The film drags, with scenes of Bella sitting in her room staring out the window, as a camera rotates around her and night turns to day, and months pass. It’s the best analogy for what sitting through this movie is like. The CGI werewolves are good, but yet again the wolves look pretty and not scary or menacing. These are meant to be werewolves, not cuddly toys. The films could have been a lot better with a different actress in the lead role.

Stephenie Meyer is one very lucky woman. She’s taken from every other single vampire story, borrowed ideas, and still managed to bore. Her ‘Twilight’ books were started in 2002, after other much better written vampire adaptations such as ‘True Blood’, ‘The Vampire Diaries’, ‘Buffy The Vampire Slayer’ etc. etc. She has taken the one thing all of these series’ have in common though, girl falls in love with vampire and has made it PG13 - safe for all ages. This fools the audience that they’re watching horror material but delivers none. Horror ideas, dealing with Vampires and Werewolves will always become boring and mundane to the horror fan, when they are written “safely.” ‘The Vampire Diaries’ as I said, was written years before and are also teen novels, yet talented writer L.J Smith manages to create more interest and imagination in one of her books than Meyer has in any of her books or film adaptations put together.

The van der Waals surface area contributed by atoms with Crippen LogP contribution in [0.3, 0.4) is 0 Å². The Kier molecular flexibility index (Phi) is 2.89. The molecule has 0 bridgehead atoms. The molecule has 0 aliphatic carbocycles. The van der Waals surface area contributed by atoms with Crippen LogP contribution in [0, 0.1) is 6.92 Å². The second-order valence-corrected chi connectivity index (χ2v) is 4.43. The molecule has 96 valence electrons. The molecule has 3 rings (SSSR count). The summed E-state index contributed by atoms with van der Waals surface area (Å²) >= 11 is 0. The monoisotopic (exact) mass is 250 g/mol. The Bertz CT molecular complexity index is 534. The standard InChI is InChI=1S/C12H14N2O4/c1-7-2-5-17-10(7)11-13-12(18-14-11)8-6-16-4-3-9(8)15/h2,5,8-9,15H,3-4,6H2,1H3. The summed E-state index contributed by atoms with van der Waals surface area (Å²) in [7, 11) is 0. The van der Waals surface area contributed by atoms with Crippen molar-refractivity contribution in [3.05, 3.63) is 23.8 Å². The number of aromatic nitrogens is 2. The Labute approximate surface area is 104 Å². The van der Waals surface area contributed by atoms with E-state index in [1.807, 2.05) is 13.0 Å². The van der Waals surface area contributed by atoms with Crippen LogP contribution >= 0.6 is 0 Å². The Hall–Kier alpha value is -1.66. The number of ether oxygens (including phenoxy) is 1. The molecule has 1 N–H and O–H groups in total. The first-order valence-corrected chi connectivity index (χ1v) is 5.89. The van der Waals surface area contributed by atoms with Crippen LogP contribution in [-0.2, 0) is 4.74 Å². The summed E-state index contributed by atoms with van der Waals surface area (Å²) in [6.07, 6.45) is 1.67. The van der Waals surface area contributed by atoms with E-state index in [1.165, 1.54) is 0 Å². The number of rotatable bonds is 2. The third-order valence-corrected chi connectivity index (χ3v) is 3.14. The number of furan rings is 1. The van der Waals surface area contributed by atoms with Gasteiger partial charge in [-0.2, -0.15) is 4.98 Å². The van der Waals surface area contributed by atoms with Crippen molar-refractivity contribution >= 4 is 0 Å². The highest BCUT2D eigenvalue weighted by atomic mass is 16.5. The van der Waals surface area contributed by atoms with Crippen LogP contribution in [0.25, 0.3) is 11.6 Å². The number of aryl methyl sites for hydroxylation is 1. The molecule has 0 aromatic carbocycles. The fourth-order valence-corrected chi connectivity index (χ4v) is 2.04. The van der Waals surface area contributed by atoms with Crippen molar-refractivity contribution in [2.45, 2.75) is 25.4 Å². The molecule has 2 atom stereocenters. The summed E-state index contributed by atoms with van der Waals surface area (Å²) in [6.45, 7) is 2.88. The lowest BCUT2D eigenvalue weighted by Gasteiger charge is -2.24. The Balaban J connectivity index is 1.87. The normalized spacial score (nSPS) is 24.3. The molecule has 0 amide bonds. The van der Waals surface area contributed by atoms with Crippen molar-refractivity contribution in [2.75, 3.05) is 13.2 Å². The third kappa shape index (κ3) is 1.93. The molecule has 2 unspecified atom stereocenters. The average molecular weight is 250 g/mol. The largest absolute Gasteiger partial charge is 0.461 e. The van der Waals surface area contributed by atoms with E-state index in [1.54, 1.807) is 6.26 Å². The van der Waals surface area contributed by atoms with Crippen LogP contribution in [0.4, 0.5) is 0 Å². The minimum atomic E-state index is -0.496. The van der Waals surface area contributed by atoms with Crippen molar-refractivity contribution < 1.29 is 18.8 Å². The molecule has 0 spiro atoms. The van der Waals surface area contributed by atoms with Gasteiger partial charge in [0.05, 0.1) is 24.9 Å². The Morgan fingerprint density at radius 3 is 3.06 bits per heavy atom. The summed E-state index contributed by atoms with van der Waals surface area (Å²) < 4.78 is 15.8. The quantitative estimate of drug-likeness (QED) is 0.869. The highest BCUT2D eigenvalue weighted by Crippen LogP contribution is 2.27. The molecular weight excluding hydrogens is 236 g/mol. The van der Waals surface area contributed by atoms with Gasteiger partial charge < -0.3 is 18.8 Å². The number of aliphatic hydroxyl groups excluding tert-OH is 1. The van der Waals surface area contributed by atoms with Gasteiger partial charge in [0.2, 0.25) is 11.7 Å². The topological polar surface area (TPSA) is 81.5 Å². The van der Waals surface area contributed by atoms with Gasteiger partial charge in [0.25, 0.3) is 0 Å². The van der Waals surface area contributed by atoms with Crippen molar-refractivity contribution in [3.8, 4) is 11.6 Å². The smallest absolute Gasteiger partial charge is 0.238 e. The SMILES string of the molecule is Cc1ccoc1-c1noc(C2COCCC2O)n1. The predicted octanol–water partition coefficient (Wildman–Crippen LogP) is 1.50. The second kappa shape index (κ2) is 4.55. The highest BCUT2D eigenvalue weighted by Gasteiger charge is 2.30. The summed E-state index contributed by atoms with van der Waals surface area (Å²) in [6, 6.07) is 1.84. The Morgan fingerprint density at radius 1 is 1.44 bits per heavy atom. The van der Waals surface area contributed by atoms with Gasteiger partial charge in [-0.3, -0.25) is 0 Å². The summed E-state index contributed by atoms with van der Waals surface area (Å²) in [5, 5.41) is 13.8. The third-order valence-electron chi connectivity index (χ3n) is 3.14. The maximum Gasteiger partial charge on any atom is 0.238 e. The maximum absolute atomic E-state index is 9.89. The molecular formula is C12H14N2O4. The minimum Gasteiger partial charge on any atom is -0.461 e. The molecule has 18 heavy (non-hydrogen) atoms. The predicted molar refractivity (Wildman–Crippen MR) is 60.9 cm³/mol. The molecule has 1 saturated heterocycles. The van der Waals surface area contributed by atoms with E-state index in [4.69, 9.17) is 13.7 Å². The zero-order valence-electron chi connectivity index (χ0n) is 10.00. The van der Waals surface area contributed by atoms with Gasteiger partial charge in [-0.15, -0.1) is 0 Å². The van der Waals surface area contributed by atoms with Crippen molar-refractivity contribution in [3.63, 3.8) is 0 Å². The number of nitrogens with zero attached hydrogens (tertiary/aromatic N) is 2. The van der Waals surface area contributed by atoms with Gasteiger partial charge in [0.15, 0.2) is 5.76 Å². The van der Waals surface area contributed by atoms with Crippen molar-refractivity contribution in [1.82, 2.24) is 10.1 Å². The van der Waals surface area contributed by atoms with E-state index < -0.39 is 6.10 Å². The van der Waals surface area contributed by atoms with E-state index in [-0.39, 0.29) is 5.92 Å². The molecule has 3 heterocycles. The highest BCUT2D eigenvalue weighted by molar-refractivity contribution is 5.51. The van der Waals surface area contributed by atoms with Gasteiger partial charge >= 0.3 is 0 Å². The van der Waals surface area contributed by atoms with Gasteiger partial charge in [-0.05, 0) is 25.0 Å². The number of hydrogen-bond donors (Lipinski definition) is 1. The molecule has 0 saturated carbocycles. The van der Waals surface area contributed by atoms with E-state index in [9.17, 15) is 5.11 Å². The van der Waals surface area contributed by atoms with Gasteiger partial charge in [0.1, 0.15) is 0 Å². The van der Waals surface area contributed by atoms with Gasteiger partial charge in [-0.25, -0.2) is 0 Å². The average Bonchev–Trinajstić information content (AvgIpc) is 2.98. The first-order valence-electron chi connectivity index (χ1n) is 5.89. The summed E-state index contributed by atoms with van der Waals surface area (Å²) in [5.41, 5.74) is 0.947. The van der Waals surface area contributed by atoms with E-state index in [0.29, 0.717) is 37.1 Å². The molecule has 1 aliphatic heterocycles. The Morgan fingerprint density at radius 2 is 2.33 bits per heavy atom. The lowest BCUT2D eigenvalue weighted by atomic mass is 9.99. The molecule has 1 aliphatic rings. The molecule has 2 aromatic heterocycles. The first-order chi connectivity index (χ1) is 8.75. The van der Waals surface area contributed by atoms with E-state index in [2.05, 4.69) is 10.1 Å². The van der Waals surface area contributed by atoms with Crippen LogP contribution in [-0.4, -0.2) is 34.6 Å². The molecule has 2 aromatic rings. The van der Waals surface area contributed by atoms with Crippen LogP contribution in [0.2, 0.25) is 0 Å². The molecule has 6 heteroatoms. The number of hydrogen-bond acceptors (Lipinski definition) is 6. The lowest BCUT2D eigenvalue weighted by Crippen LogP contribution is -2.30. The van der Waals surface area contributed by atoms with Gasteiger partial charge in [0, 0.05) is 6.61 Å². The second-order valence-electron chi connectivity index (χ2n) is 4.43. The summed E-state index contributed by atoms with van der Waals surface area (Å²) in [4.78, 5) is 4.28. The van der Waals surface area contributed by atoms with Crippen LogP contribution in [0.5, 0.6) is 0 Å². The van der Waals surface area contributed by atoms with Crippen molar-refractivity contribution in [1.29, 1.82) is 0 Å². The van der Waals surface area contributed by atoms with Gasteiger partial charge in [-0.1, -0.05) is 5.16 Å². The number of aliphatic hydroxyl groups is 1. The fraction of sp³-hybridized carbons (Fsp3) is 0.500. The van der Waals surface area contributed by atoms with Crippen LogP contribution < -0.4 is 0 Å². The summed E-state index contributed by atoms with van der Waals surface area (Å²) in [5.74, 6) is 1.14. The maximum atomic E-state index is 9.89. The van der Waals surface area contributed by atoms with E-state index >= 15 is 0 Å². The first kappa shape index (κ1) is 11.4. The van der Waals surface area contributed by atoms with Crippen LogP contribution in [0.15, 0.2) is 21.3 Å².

So why the appeal? The only thing I can think of is ironically, safety, security, shelter. After reading these books or watching these films – a viewer wont be afraid to turn out the light, and yet the romanticism has been achieved (in the books at least.) The movies and books promise the allure of horror, of naughty, but they’re actually tedious and uninteresting but perfectly safe for even small children. Though, I think most children would even get bored watching these films. Then the second part of the appeal is the stolen love story, the tragic, Romeo and Juliet of boy can’t be with girl and star-crossed lovers.

These films do get ever so slightly more interesting as they move along, but until someone actually rips Bella’s boring face off, Stakes Edward and leaves his glittery, vegetarian body out to burn – these movies are pure child’s play. Boring!